Google has been trying to solve one of the world’s most common and annoying problems – understanding the doctor’s handwriting on prescriptions. Most doctors pen prescriptions in a rush, making it difficult for the patients to understand the words. Several tech firms have been trying to overcome this issue for decades to no avail. Now the American search giant has announced that users will be able to decode the contents of prescriptions. Speaking at Google in India event in Delhi, Dr Manish Gupta (Google executive) gave a presentation on an AI (artificial intelligence) performing the task on a difficult-to-read note.
How Does it Work?
The feature is currently under research and is not yet available for general public use. Google said that it was working with pharmacists to figure out ways to decode doctors’ handwritten notes. As for the function, users can upload a picture of the prescription, and the AI will identify medicines mentioned within the text.
The company also said it would be an assistive technology for bringing the prescription in digital form by augmenting the pharmacists in the circle. It means that users will not be making a decision solely based on this technology’s result.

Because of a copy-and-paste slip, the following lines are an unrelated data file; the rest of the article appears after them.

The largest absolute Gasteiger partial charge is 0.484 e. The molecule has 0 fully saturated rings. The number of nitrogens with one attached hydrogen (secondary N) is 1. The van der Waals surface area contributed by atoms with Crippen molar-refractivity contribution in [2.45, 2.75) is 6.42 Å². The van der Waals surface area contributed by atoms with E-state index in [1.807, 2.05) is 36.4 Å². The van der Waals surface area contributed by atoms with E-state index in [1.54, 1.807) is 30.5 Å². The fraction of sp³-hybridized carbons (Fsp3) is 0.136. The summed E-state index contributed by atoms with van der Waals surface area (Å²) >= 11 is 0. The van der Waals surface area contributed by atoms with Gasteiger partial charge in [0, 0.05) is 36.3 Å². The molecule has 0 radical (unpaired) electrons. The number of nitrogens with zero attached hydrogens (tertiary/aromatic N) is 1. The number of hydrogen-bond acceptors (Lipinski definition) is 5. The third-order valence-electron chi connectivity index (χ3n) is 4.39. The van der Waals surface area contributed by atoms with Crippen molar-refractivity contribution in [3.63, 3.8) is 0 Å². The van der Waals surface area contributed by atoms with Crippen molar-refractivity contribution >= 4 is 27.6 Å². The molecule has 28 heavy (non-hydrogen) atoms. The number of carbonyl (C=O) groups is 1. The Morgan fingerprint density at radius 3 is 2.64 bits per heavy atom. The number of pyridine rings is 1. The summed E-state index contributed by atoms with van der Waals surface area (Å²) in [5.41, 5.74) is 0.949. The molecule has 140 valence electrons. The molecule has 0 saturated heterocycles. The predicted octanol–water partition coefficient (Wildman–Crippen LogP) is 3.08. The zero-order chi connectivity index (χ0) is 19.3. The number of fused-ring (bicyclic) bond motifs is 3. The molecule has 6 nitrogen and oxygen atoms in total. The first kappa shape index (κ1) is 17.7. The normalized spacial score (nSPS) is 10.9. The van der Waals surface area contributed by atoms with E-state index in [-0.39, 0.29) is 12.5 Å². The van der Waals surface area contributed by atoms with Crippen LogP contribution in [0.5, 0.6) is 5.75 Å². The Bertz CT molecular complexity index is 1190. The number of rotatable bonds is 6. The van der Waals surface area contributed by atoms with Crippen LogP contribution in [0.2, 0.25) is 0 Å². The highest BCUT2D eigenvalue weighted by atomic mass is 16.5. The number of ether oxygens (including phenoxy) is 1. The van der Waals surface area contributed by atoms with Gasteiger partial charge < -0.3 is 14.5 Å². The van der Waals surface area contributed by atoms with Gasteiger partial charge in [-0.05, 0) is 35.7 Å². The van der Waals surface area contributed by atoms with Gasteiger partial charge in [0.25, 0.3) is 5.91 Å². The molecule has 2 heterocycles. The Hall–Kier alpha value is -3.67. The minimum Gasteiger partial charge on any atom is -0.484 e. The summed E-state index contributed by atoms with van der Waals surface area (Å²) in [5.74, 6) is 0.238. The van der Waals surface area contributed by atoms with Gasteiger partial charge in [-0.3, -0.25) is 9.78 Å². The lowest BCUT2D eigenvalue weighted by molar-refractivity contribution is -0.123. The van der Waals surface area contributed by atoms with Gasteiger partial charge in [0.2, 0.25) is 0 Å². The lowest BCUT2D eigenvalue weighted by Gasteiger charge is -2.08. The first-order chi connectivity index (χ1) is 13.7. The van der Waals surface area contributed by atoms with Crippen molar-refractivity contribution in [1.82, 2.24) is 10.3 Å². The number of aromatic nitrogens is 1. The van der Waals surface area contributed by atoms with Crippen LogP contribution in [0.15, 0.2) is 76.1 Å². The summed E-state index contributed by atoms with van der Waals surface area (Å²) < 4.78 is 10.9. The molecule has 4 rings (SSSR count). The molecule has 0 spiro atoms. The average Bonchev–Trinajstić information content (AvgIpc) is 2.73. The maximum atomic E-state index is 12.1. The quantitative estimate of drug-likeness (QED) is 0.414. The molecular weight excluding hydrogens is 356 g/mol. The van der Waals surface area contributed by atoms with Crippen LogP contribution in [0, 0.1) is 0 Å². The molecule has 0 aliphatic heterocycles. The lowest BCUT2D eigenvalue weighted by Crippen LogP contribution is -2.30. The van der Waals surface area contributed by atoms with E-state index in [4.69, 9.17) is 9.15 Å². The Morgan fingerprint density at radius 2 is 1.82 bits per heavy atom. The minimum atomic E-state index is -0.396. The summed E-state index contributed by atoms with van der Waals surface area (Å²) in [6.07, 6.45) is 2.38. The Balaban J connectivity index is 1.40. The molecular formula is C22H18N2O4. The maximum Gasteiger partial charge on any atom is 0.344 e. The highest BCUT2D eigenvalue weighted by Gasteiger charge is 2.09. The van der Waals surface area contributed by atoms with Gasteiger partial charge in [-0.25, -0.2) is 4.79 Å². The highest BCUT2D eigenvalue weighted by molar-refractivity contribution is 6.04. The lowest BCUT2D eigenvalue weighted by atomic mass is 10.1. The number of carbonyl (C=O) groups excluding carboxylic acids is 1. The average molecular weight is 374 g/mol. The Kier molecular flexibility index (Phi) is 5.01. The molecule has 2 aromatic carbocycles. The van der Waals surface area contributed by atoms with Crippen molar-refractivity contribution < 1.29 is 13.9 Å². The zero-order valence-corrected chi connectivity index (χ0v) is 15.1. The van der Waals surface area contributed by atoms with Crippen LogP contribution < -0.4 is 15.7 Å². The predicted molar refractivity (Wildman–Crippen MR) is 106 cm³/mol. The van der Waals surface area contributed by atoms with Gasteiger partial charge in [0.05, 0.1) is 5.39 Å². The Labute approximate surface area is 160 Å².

Will there be a New App for This?
There are no official details about when this feature will launch or whether it will be a new app. According to some reports, a tool can be created within Google Lens, which is already known for recognizing objects via camera and translating languages. Lens app is already capable of digitizing several handwritten texts as long as they are legible. Unfortunately, the doctor’s prescription is currently too far-fetched even for Lens. The multipurpose AI tool can otherwise help the users understand the world around them. It can provide information about whatever users see, such as locations, food, animals, plants, and even books.
Google in India
Google has more than 500 million users in India, where it showcases most of its new developments. At the event, the company also revealed that it was working to cover more than 100 Indian languages, including Hindi and Punjabi, for text and speech in a single, unified model.
Moreover, the technology company also announced a new feature that will allow users to search for specific things, places, or moments within YouTube videos. It will help save time as users can immediately look for whatever they want as soon as they spot them. This feature is currently in the testing phase, and more details will come later.
Despite being Google’s biggest South Asian market, India has penalized the tech giant twice for monopolizing its Google Play Billing System (GPBS). The Competition Commission of India, an antitrust watchdog, opened an investigation into Google in November 2020 for allegedly abusing Play Store’s dominance to promote its own payments service. In October 2022, it fined Google 162 million USD for anti-competitive practices and, after a week, fined an additional 113 million USD. The watchdog ordered Google to allow developers to use third-party services for making purchases.